Homegrown Currencies Are Popular Right Now, But Do They Work?

Remember the Downtown Dollars that Ardmore, PA sold to its citizens this year? Sara Lepro at American Banker looked at that and other “homegrown currency” experiments happening across the country, which are intended to stimulate the local economy and take advantage of “a growing ‘localism’ movement.”

Research suggests that these programs flare up in times of financial distress but quickly fade once the economy improves. However, some experts believe the growing “localism” movement could fuel a more lasting commitment to the concept.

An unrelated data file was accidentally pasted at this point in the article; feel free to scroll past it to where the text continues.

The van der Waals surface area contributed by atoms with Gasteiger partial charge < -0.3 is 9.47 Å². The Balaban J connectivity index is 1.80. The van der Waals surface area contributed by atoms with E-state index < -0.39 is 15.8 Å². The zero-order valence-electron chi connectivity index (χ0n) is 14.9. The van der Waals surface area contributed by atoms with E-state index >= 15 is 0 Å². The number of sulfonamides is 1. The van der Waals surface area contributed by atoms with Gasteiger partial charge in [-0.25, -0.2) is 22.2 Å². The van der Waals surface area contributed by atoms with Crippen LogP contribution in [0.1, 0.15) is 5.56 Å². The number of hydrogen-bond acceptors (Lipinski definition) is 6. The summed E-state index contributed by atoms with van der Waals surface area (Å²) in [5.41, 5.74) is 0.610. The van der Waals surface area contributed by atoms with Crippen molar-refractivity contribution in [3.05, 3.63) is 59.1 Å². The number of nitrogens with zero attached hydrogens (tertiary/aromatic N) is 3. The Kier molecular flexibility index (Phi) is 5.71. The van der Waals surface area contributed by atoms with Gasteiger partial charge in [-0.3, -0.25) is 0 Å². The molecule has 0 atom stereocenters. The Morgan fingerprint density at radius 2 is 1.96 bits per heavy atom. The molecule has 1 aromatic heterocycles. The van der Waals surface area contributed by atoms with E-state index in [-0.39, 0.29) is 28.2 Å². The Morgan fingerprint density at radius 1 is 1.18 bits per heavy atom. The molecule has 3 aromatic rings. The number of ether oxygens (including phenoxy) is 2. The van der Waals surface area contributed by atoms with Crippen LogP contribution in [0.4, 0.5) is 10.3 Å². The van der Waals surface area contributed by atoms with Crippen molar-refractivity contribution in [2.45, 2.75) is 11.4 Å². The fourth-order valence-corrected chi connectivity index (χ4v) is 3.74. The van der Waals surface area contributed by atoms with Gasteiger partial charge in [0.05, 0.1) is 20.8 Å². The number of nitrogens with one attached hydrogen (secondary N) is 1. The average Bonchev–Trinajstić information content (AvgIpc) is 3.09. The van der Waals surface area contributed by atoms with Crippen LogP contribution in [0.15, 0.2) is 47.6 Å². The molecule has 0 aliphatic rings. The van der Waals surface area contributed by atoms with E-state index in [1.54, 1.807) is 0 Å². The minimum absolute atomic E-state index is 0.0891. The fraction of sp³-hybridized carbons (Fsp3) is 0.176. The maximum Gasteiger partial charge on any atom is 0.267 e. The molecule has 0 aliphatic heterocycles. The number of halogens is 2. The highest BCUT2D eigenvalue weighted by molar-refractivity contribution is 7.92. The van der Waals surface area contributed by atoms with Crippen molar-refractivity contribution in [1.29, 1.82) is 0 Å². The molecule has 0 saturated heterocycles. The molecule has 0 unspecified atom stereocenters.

“There is a lot of concern about the lack of community in this country,” said Ed Collom, a University of Southern Maine sociologist who has studied local currencies. ” ‘Local’ is a hot topic, and that’s why local currencies will continue to grow.”

Collom told American Banker that he estimates there are currently more than 200 homegrown currencies in circulation in the U.S.

It’s unclear, however, whether the programs actually work: Lepro notes that Berkshire Hills Berkshares and Ithaca’s Ithaca Hours are well known even outside their towns, but not widely used by locals.

“Distrust of Banking System Sows Return of Homegrown Currencies” [American Banker]

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